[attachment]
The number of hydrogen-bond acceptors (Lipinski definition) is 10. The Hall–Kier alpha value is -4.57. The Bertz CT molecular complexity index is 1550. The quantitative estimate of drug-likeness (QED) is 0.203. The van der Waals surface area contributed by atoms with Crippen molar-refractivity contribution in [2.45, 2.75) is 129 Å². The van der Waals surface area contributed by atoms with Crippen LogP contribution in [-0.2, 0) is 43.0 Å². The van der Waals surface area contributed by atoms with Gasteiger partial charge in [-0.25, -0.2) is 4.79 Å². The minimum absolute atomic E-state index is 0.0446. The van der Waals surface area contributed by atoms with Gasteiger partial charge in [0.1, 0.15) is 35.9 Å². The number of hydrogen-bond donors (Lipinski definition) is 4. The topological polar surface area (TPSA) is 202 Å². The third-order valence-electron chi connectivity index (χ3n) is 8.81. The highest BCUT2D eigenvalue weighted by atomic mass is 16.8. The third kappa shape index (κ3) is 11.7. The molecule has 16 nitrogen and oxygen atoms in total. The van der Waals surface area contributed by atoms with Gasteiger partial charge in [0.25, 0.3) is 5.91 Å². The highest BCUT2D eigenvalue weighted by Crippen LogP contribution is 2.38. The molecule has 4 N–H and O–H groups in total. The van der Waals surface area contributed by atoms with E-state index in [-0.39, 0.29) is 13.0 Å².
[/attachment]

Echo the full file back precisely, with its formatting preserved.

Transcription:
The number of hydrogen-bond acceptors (Lipinski definition) is 10. The Hall–Kier alpha value is -4.57. The Bertz CT molecular complexity index is 1550. The quantitative estimate of drug-likeness (QED) is 0.203. The van der Waals surface area contributed by atoms with Crippen molar-refractivity contribution in [2.45, 2.75) is 129 Å². The van der Waals surface area contributed by atoms with Crippen LogP contribution in [-0.2, 0) is 43.0 Å². The van der Waals surface area contributed by atoms with Gasteiger partial charge in [-0.25, -0.2) is 4.79 Å². The minimum absolute atomic E-state index is 0.0446. The van der Waals surface area contributed by atoms with Gasteiger partial charge in [0.1, 0.15) is 35.9 Å². The number of hydrogen-bond donors (Lipinski definition) is 4. The topological polar surface area (TPSA) is 202 Å². The third-order valence-electron chi connectivity index (χ3n) is 8.81. The highest BCUT2D eigenvalue weighted by atomic mass is 16.8. The third kappa shape index (κ3) is 11.7. The molecule has 16 nitrogen and oxygen atoms in total. The van der Waals surface area contributed by atoms with Gasteiger partial charge in [0.25, 0.3) is 5.91 Å². The highest BCUT2D eigenvalue weighted by Crippen LogP contribution is 2.38. The molecule has 4 N–H and O–H groups in total. The van der Waals surface area contributed by atoms with E-state index in [-0.39, 0.29) is 13.0 Å².